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Here's my neck of the woods.

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I like what these guys are doing with their yard.

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Our plant sale haul. I've always wanted some bird's nest spruce, but it's like $60 at Rosso. Just $18 at the Kubota sale.

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Now I just have to figure out where to put it.

5 comments:

chuck b. said...

Sovanchams Bunt?

megan said...

I know the intersection with the church well, we turn there to drop down into our view-less valley neighborhood.

Nikchick said...

Wow, you really are in my neck of the woods. I recognize almost all of those photos.

I notice you captured the Ezell's sign in one of your photos. Ezell's is da bomb if you like good fried chicken every now and then.

JvA said...

I love chicken. I especially love fried chicken. I used to go there in college, but I am now afraid to go to Ezell's because I know I am going to love it so much that it won't be just an "every now and again" thing. It's better for me to keep that memory tucked far away.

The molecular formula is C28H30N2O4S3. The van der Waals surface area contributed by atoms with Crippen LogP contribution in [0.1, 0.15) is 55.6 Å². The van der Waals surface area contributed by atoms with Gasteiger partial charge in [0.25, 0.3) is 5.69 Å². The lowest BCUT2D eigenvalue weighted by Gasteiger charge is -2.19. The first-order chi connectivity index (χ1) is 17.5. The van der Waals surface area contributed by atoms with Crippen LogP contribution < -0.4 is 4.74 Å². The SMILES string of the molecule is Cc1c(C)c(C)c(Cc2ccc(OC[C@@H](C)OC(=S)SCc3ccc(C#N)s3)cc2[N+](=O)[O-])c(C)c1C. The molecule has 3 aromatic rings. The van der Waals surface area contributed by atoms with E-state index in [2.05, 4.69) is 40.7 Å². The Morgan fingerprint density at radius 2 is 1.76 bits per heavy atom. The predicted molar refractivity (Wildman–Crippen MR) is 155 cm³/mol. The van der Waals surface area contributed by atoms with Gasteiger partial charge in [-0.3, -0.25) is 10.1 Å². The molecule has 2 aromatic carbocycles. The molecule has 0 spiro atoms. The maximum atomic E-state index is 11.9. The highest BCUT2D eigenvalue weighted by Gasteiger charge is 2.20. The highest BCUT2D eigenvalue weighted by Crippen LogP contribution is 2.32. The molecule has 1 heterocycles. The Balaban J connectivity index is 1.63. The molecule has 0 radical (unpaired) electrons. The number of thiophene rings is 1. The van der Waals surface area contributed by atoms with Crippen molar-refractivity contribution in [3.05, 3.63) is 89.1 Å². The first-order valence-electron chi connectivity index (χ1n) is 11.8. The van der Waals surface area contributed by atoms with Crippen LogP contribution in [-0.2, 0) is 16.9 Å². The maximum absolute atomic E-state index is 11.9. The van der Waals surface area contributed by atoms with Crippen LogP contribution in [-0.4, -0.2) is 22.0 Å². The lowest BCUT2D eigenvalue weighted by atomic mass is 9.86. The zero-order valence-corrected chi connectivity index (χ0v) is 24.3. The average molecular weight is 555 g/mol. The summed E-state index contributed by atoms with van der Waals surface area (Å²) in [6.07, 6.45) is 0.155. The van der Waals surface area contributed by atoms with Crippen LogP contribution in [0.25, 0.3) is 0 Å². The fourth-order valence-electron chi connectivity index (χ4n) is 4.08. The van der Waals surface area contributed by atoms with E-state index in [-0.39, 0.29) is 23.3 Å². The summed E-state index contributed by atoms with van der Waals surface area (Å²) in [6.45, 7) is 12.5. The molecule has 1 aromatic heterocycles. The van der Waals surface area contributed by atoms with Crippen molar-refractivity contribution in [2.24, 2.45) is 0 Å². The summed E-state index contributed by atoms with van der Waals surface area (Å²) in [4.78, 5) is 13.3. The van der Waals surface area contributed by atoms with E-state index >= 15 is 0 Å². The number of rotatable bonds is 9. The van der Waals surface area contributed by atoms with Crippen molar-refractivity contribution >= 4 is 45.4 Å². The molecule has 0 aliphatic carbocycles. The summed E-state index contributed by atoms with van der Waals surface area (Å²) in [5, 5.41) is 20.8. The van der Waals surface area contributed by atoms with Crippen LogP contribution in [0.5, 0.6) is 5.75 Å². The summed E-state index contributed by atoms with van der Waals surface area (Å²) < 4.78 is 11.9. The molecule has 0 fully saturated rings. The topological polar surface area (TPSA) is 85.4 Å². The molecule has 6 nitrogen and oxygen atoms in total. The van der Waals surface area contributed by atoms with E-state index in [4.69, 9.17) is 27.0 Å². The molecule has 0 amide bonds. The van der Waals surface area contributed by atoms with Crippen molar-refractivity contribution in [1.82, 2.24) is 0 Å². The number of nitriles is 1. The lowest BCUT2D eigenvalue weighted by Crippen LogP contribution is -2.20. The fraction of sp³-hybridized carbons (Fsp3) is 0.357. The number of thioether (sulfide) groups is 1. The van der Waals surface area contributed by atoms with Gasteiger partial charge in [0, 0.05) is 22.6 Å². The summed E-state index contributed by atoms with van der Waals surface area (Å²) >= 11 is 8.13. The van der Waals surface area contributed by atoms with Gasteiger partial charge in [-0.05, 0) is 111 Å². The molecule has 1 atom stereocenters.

litlnemo said...

"We drove down what must have been the old interstate highway before I-5 because we saw ancient motels and trailer parks."

I must have missed this post when you first posted it... yes, that is the old Sunset Highway. US-10 once followed this route, through Renton to Issaquah. Then, US-10 switched to the Mercer Island route when the Lacey Murrow floating bridge was built, and MLK (then Empire Way) because the US-10 south alternate route. US-10 was replaced by I-90, eventually, though parts of it remain as US-10 back East.

Then it eventually became SR 900. Since 1992, SR 900 starts at the Boeing Access Road, but it used to start all the way up in Seattle. (As did SR 167, on Rainier.)

So now you know why Sunset Blvd in Renton is called Sunset; it's the old Sunset Highway.